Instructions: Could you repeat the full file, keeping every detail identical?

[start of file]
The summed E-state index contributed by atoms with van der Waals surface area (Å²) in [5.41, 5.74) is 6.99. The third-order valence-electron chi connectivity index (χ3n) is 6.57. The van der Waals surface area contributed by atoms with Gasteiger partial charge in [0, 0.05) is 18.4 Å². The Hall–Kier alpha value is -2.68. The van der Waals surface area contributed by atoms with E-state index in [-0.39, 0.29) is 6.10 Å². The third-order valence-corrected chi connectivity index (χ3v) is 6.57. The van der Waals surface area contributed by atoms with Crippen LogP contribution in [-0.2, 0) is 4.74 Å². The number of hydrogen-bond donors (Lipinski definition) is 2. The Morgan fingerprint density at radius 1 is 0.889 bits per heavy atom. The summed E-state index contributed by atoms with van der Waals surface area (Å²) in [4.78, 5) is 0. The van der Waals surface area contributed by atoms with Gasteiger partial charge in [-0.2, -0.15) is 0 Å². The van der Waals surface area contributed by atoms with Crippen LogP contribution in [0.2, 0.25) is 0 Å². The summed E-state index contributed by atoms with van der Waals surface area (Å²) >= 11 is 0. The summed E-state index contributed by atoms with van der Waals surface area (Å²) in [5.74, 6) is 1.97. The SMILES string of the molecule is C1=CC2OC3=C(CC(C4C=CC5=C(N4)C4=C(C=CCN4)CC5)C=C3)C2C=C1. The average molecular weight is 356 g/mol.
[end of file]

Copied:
The summed E-state index contributed by atoms with van der Waals surface area (Å²) in [5.41, 5.74) is 6.99. The third-order valence-electron chi connectivity index (χ3n) is 6.57. The van der Waals surface area contributed by atoms with Gasteiger partial charge in [0, 0.05) is 18.4 Å². The Hall–Kier alpha value is -2.68. The van der Waals surface area contributed by atoms with E-state index in [-0.39, 0.29) is 6.10 Å². The third-order valence-corrected chi connectivity index (χ3v) is 6.57. The van der Waals surface area contributed by atoms with Crippen LogP contribution in [-0.2, 0) is 4.74 Å². The number of hydrogen-bond donors (Lipinski definition) is 2. The Morgan fingerprint density at radius 1 is 0.889 bits per heavy atom. The summed E-state index contributed by atoms with van der Waals surface area (Å²) in [4.78, 5) is 0. The van der Waals surface area contributed by atoms with Gasteiger partial charge in [-0.2, -0.15) is 0 Å². The van der Waals surface area contributed by atoms with Crippen LogP contribution in [0.2, 0.25) is 0 Å². The summed E-state index contributed by atoms with van der Waals surface area (Å²) >= 11 is 0. The summed E-state index contributed by atoms with van der Waals surface area (Å²) in [5.74, 6) is 1.97. The SMILES string of the molecule is C1=CC2OC3=C(CC(C4C=CC5=C(N4)C4=C(C=CCN4)CC5)C=C3)C2C=C1. The average molecular weight is 356 g/mol.